Tack (not including bits):
- Avoid silver plating if you can. This applies to halters (for ranch halter classes) and saddles. The ranch horse judges take functionality very seriously. Silver conchos are fine and add some personality but anything bigger is usually frowned upon. If you don’t have another option but a silver plated saddle, that’s okay, you won’t be docked any points.
- Traditional Western Saddle- the type (reining, roping, cutting, etc) doesn’t really matter, it just depends on what you prefer. As long as the saddle is functional and safe, you should be fine. Avoid barrel saddles or trail saddles that have bright colored seats or are obviously synthetic leather (black fabric stands out). Back cinches and breastcollars are optional. Expect to pay $500-$4000 depending on what you want. I’ve heard great things about Corriente Saddle Co for budget friendly saddles and great things about Bob’s Custom, Capo Custom, Martin, and others for higher end options.
- Traditional Headstalls: Leather is always the safest bet. Make sure all the hardware is in good shape and the leather is not torn. Some conchos and color accents are fine. Avoid nylon headstalls that are non-traditional looking. Expect to pay $40-$200. Weaver Leather has a good range of options.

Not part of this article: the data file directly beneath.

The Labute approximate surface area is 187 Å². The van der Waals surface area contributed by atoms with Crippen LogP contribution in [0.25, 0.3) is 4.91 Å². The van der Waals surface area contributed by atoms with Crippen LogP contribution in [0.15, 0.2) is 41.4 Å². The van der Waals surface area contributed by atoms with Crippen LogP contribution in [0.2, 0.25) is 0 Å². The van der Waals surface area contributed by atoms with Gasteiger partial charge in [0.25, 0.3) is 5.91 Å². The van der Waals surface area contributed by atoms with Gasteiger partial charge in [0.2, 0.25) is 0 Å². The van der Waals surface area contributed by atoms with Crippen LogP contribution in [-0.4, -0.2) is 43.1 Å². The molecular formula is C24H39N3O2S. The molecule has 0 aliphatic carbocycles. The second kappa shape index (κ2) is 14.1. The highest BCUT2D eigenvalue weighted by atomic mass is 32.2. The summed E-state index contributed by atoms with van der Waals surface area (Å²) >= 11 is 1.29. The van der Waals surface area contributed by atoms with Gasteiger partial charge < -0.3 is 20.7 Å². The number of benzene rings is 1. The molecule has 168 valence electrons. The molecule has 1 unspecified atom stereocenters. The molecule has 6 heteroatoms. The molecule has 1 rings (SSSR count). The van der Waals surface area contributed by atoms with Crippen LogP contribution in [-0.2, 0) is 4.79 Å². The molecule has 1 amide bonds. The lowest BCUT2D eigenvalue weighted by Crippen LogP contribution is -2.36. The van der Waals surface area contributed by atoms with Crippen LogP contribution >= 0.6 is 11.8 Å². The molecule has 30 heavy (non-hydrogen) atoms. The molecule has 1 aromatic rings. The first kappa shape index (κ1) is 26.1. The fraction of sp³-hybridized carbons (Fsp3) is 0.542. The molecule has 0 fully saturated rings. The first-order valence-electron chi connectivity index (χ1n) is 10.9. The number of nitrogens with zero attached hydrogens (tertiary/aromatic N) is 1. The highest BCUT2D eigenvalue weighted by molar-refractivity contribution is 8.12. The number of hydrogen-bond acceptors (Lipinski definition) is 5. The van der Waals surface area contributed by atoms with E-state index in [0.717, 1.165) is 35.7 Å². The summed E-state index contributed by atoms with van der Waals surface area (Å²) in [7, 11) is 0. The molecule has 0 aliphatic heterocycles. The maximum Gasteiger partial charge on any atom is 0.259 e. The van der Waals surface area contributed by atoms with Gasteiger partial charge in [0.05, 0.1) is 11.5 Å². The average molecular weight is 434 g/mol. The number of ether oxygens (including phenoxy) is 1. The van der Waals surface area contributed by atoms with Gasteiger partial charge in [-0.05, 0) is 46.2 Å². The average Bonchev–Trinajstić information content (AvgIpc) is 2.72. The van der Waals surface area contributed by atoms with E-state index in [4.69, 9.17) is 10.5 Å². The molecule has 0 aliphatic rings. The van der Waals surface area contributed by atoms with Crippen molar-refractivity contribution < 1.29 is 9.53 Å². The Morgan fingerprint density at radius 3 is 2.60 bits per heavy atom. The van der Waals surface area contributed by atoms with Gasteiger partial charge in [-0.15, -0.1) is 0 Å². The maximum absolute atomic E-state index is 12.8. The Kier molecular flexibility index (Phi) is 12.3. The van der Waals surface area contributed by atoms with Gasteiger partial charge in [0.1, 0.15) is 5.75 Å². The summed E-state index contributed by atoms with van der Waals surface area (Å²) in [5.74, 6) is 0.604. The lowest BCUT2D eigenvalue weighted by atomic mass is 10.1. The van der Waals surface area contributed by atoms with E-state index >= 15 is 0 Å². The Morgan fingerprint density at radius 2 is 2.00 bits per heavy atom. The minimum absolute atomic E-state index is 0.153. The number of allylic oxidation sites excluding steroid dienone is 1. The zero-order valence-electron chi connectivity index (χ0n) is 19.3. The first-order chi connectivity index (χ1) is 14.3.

- Reins: Most people will use a leather split rein setup. It’s affordable and easy. Another option are romals (romels/rommels) which are traditionally rawhide based reins with a connector and popper. If you’re unfamiliar with romals, I’d recommend starting out in leather split reins. Romals are held differently than leather reins and are on bridle horses with shanked bits only. Roping reins, barrel reins, or any single reins are usually not permitted. Stay away from synthetic materials such as paracord or nylon. On bosal setups (see below), many people will use mecate reins which are also acceptable for that particular set up.
- Saddle Pad: Something broken in but not tattered. Whatever is comfortable for your horse. I like 1” of thickness (the pad with the show blanket on top) so I prefer 3/4” pads. The pad will be under your show blanket so it won’t be seen. Some pads have a built in show blanket or pattern, it’s an acceptable setup and if you go that route, skip the show blanket. If it is going to be seen, make sure it’s clean. My saddle pad for show is my every day saddle pad. Since it supports my weight on my horse, I invest in a good pad that’ll last and keep my horse comfortable. Personally, I love the SPH pads but I’ve heard great things about 5Star pads. Diamond Wool pads are a great option for a budget or just getting started. Expect to pay $100-$300 depending on quality.
- Saddle/Show Blanket: The world is your oyster. As long as it’s not tattered, you’re in good shape. This is where you can show your individuality. Pick colors that complement your horse’s coat or you can stick to neutral browns. This will go over your pad unless you have a pad/blanket combo. See sagauroshowpads.com (higher end) or google mayatex show blankets (budget friendly) for examples. Expect to pay $80-$200.